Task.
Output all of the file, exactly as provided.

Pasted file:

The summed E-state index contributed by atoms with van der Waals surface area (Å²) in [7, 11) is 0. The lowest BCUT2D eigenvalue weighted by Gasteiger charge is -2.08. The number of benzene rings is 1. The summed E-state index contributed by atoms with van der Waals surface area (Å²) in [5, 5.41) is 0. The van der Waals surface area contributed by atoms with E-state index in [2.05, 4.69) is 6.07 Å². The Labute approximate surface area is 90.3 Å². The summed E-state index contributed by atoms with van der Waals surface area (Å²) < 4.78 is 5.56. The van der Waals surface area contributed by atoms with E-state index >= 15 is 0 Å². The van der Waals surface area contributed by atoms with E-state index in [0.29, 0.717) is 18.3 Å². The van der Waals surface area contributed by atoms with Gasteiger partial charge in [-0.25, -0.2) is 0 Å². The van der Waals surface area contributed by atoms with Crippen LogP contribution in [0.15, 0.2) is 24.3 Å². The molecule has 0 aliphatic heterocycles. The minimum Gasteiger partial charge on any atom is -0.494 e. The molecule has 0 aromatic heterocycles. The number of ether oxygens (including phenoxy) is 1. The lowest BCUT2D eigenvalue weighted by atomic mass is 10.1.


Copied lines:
The summed E-state index contributed by atoms with van der Waals surface area (Å²) in [7, 11) is 0. The lowest BCUT2D eigenvalue weighted by Gasteiger charge is -2.08. The number of benzene rings is 1. The summed E-state index contributed by atoms with van der Waals surface area (Å²) in [5, 5.41) is 0. The van der Waals surface area contributed by atoms with E-state index in [2.05, 4.69) is 6.07 Å². The Labute approximate surface area is 90.3 Å². The summed E-state index contributed by atoms with van der Waals surface area (Å²) < 4.78 is 5.56. The van der Waals surface area contributed by atoms with E-state index >= 15 is 0 Å². The van der Waals surface area contributed by atoms with E-state index in [0.29, 0.717) is 18.3 Å². The van der Waals surface area contributed by atoms with Gasteiger partial charge in [-0.25, -0.2) is 0 Å². The van der Waals surface area contributed by atoms with Crippen LogP contribution in [0.15, 0.2) is 24.3 Å². The molecule has 0 aliphatic heterocycles. The minimum Gasteiger partial charge on any atom is -0.494 e. The molecule has 0 aromatic heterocycles. The number of ether oxygens (including phenoxy) is 1. The lowest BCUT2D eigenvalue weighted by atomic mass is 10.1.